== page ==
regular readings over many years.
On his retirement in 1907
Loud continued to live in Colorado Springs (1203 N. Tejon) and
to pursue his meteorological and astronomical work.
The image was
taken from an oil portrait done by J.I.McClymont of Colorado
Springs in the mid 1920's.
||Frank Loud, a science professor and librarian who was a classmate of
Melvil Dewey’s at Amherst when Dewey first introduced his scheme. Prof.
Loud set up the liabrary at Colorado College. The Dewey system was
used until 1987 when conversion to Library of Congress began.
In another odd report of the time in the New York Times:
SUICIDE IN OBSERVATORY.; Caretaker Ends Life After
Partially Burning Prof. Loud's Instruments. July 6, 1909
Lew H. Warriner, caretaker of the Stellar Observatory
for Prof. Frank H. Loud of Colorado College, committed
suicide early to-day by shooting himself, after having
first soaked the floors of the observatory with coal oil
and fired it in three places.
Summary: Loop hike with lots of history.
Historical remains - Loud's Cabin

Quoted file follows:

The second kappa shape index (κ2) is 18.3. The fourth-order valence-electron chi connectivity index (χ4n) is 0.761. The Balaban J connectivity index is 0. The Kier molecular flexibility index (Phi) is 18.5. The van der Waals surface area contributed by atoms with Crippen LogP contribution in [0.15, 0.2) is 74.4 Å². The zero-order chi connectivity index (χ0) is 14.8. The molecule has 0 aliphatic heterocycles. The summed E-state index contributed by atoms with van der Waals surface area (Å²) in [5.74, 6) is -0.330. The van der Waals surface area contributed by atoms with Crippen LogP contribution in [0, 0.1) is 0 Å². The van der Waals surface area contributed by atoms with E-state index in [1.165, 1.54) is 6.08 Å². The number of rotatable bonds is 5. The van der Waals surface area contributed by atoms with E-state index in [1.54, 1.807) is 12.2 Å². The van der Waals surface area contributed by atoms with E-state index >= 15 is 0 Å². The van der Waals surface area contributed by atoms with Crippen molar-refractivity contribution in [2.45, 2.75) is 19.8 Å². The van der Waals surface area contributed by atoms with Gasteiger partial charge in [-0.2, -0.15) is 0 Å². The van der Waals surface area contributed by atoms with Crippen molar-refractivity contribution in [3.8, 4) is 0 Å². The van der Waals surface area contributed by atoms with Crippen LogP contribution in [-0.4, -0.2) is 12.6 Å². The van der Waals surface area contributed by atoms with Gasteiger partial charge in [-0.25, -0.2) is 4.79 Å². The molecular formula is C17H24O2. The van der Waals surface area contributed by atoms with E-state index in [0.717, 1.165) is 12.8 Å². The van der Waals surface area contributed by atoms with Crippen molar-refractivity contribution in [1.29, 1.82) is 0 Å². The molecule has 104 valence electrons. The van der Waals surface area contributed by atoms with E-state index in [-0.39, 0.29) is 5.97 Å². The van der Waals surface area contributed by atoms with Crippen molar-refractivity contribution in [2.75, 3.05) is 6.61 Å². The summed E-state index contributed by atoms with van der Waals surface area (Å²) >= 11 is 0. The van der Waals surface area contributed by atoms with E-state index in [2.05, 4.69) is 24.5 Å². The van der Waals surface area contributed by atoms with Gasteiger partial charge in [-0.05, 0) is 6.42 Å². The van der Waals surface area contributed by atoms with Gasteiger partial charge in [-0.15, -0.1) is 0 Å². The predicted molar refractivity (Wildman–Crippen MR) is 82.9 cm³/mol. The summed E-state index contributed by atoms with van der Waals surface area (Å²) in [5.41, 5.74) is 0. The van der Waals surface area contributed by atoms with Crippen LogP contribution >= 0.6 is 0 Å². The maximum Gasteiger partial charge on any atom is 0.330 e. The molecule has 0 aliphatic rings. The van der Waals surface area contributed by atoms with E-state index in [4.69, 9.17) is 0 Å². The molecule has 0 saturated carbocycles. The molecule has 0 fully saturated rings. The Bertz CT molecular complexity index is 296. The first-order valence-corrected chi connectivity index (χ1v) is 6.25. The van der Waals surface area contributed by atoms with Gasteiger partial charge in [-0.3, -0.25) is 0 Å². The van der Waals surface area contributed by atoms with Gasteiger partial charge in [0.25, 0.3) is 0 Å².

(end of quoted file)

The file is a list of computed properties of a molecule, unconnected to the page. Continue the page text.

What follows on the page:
Colorado Springs, CO
stream, rock formations, artifacts
2.0-3.5 hours round trip from Gold Camp
good single wide - no climbing
Cabin Remains for Loud's Cabin in Jones Park
Loud's Cabin (2010)
Below: Remains of Loud's third cabin made
from original logs of snow slide cabin
Bucket, cups, cans and artifact from Jones Park
the "trash dump" is along the trial
above the camp
Above cellar of another cabin remains located southwest of
Jones Park - may be the Morris cabin
Below are the land claims in the area, and cabin locations.
Mt. Garfield on
left - Mt Arthur (?) likely in center \
Below Pictures of one of the
eclipse stations Loud led studies concerning
Loud's Chipmunk Inn Cabin
By 1873, a primitive road led to the peak, where a weather station
had been established. In 1901, two Denver men drove and occasionally
pushed the first automobile-a locomobile steamer- to the summit.
In July 1873, two U.S. Army Signal Service enlistees, Sgt. George
Boehmer and Private James H Smith, were ordered to climb to top of Pikes
Peak to determine if a weather observatory could be established. They